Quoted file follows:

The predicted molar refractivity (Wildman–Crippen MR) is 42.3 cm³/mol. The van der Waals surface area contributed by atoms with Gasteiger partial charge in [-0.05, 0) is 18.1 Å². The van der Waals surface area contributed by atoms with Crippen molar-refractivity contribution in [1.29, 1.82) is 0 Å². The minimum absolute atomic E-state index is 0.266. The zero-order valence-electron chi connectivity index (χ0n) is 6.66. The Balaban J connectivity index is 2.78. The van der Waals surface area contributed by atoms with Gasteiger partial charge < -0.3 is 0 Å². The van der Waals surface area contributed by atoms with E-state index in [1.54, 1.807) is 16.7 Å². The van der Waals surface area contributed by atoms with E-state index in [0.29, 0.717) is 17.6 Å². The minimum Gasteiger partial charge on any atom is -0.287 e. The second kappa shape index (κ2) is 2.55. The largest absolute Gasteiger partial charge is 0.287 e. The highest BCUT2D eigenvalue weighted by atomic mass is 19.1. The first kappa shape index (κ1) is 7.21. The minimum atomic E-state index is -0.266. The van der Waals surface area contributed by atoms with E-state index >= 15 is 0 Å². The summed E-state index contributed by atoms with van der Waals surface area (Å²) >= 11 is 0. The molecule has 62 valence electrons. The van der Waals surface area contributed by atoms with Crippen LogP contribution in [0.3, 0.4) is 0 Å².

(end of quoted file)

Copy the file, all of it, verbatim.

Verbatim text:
The predicted molar refractivity (Wildman–Crippen MR) is 42.3 cm³/mol. The van der Waals surface area contributed by atoms with Gasteiger partial charge in [-0.05, 0) is 18.1 Å². The van der Waals surface area contributed by atoms with Crippen molar-refractivity contribution in [1.29, 1.82) is 0 Å². The minimum absolute atomic E-state index is 0.266. The zero-order valence-electron chi connectivity index (χ0n) is 6.66. The Balaban J connectivity index is 2.78. The van der Waals surface area contributed by atoms with Gasteiger partial charge < -0.3 is 0 Å². The van der Waals surface area contributed by atoms with E-state index in [1.54, 1.807) is 16.7 Å². The van der Waals surface area contributed by atoms with E-state index in [0.29, 0.717) is 17.6 Å². The minimum Gasteiger partial charge on any atom is -0.287 e. The second kappa shape index (κ2) is 2.55. The largest absolute Gasteiger partial charge is 0.287 e. The highest BCUT2D eigenvalue weighted by atomic mass is 19.1. The first kappa shape index (κ1) is 7.21. The minimum atomic E-state index is -0.266. The van der Waals surface area contributed by atoms with E-state index >= 15 is 0 Å². The summed E-state index contributed by atoms with van der Waals surface area (Å²) >= 11 is 0. The molecule has 62 valence electrons. The van der Waals surface area contributed by atoms with Crippen LogP contribution in [0.3, 0.4) is 0 Å².